Commuter Reads: The April Top 11

Reading on my commute is how this blog got its name (I get the 7:47am train to work…) and I often find myself craning my neck around seats to see what books people are reading. I do it unintentionally, I just find I have a natural curiosity when it comes to what other people choose to get them through the hellish monotony of a rush-hour train journey. Maybe it’s due to Kindles being an easier option to read from on a crowded train (meaning I cannot see what book they’re enjoying), or just that people don’t actually read on their commute and prefer to spend their time phone-browsing (which I can’t deny, I do do a fair bit of too) but actually spotting someone reading a physical book on public transport has been trickier than I first thought. Some journeys I see no-one at all reading a book. No-one: can you even believe it!

Despite this lack of train-reading, I’ve decided to start this little feature that charts the book tastes of my fellow commuters I do see with a book – without actually talking to them, you understand. You don’t actually TALK to other people on transport in London, it’s not the British way and they’d just think you were slightly unhinged. So this is very much a stealth operation. Here are my findings for April:

The Commuter Book Chart


/ The Affair by Lee Child

/ The Sisters by Claire Douglas

/ The Great Gatsby by F. Scott Fitzgerald

/ Gone Girl by Gillian Flynn

/ Circe by Madeline Miller

/ Now You See Her by Heidi Perks

/ Catcher in the Rye by JD Salinger



/ Battle Scars by Jason Fox

/ Sapiens: A Brief History of Humankind by Yuval Noah Harari

/ Becoming by Michelle Obama (I saw three people reading this.)

/ The Year of Living Danishly by Helen Russell


I wasn’t going to use this as a way to add even more books to my towering TBR pile, but I have to say, it’s looking like that might happen. I’m very intrigued by The Year of Living Danishly: Uncovering the Secrets of the World’s Happiest Country as I vaguely remember it sparking my interest a little while ago, then I forgot about it, but now, thanks to a fellow train-reader, it’s back on my radar.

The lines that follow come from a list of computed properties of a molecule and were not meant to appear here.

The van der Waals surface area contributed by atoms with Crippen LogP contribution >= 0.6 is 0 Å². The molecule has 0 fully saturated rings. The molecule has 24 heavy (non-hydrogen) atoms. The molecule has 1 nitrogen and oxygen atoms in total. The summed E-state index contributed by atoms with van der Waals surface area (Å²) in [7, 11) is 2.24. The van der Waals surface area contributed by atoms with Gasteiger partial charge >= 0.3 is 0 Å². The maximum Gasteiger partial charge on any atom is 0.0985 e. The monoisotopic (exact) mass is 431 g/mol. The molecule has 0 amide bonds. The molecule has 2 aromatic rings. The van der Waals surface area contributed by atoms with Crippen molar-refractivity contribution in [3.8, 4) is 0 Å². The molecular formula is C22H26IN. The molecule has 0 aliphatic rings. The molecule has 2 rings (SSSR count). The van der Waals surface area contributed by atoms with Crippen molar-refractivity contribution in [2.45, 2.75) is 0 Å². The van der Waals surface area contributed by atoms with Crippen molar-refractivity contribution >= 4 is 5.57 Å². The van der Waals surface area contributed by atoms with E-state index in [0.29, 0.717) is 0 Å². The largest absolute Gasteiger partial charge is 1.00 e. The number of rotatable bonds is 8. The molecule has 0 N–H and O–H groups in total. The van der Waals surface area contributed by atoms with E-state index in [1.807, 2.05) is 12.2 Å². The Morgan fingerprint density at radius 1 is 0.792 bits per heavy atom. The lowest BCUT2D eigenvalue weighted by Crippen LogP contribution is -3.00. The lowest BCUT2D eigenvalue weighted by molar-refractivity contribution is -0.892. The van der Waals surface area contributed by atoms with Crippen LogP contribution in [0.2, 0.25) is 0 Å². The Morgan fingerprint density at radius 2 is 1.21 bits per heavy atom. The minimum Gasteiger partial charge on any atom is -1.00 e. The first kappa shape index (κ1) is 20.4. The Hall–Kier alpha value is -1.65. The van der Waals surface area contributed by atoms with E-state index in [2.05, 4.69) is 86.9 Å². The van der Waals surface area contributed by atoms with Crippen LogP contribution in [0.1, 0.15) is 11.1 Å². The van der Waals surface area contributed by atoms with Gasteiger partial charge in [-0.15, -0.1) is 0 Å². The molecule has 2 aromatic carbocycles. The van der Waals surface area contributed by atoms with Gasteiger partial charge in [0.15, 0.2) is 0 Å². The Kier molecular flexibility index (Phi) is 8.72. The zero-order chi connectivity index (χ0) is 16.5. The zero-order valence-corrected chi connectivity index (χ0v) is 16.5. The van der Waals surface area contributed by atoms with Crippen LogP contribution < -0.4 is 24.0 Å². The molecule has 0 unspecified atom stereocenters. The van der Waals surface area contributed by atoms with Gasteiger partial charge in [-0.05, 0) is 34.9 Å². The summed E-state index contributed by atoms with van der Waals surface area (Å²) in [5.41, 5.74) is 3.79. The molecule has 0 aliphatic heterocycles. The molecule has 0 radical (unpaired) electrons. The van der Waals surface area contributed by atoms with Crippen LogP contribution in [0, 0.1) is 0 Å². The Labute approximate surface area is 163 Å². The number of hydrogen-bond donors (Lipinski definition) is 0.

As an initial experiment, I have to say I enjoyed this; I like the findings too, the mix of current and classic fiction is pleasing, plus the wonderfully varied array of non-fiction.

What do you think of this selection?


3 thoughts

  1. I’m always curious when I see people caring a book or reading in public. I always try to see what the title is but as you said, some read on their kindle so that’s not always possible.

    I also learned something else from reading this–you don’t strike up conversation on the train…it’s not the British way. When I’m on public transportation in the part of the US where I live, I’ll *sometimes* ask. But I like the stealth mode of your process. I could see what they have and keep reading what I have.

    Liked by 1 person

    1. Ha ha, no, striking up a conversation with a stranger on the train is not the way we do things in London! Maybe they do in other parts of the country!

      Although I should set myself the challenge of actually talking to the next person I see reading a book and asking them about it. It would be nice to have some bookish chat on the way to work!

      Liked by 1 person

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